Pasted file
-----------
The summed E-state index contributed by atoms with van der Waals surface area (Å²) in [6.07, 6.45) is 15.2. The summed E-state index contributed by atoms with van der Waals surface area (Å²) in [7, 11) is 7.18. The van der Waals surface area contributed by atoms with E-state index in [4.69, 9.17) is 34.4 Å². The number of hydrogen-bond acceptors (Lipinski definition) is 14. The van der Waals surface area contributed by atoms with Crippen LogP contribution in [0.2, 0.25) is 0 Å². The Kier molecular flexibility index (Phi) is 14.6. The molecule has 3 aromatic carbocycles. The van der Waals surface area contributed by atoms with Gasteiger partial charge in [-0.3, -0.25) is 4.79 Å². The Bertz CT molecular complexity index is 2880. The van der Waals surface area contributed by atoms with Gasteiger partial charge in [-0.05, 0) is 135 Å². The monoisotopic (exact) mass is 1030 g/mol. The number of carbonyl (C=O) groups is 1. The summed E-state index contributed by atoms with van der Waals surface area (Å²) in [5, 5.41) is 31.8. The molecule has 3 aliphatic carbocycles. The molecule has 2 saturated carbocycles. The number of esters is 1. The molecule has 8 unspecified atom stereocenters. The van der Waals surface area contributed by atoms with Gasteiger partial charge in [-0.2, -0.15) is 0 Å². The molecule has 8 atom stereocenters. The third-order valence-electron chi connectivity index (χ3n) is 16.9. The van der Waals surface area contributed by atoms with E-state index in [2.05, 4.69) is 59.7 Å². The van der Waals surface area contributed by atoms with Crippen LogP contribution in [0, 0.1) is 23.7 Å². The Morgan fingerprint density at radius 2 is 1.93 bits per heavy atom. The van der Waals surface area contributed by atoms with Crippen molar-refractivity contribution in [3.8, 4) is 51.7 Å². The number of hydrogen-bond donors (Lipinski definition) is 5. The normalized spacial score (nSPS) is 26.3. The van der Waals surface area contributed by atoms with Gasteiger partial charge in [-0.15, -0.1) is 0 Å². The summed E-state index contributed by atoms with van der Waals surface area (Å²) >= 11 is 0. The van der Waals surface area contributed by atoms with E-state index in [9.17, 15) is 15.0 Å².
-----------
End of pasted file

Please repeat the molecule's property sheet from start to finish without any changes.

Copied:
The summed E-state index contributed by atoms with van der Waals surface area (Å²) in [6.07, 6.45) is 15.2. The summed E-state index contributed by atoms with van der Waals surface area (Å²) in [7, 11) is 7.18. The van der Waals surface area contributed by atoms with E-state index in [4.69, 9.17) is 34.4 Å². The number of hydrogen-bond acceptors (Lipinski definition) is 14. The van der Waals surface area contributed by atoms with Crippen LogP contribution in [0.2, 0.25) is 0 Å². The Kier molecular flexibility index (Phi) is 14.6. The molecule has 3 aromatic carbocycles. The van der Waals surface area contributed by atoms with Gasteiger partial charge in [-0.3, -0.25) is 4.79 Å². The Bertz CT molecular complexity index is 2880. The van der Waals surface area contributed by atoms with Gasteiger partial charge in [-0.05, 0) is 135 Å². The monoisotopic (exact) mass is 1030 g/mol. The number of carbonyl (C=O) groups is 1. The summed E-state index contributed by atoms with van der Waals surface area (Å²) in [5, 5.41) is 31.8. The molecule has 3 aliphatic carbocycles. The molecule has 2 saturated carbocycles. The number of esters is 1. The molecule has 8 unspecified atom stereocenters. The van der Waals surface area contributed by atoms with Gasteiger partial charge in [-0.2, -0.15) is 0 Å². The molecule has 8 atom stereocenters. The third-order valence-electron chi connectivity index (χ3n) is 16.9. The van der Waals surface area contributed by atoms with E-state index in [2.05, 4.69) is 59.7 Å². The van der Waals surface area contributed by atoms with Crippen LogP contribution in [0, 0.1) is 23.7 Å². The Morgan fingerprint density at radius 2 is 1.93 bits per heavy atom. The van der Waals surface area contributed by atoms with Crippen molar-refractivity contribution in [3.8, 4) is 51.7 Å². The number of hydrogen-bond donors (Lipinski definition) is 5. The normalized spacial score (nSPS) is 26.3. The van der Waals surface area contributed by atoms with Gasteiger partial charge in [-0.15, -0.1) is 0 Å². The summed E-state index contributed by atoms with van der Waals surface area (Å²) >= 11 is 0. The van der Waals surface area contributed by atoms with E-state index in [9.17, 15) is 15.0 Å².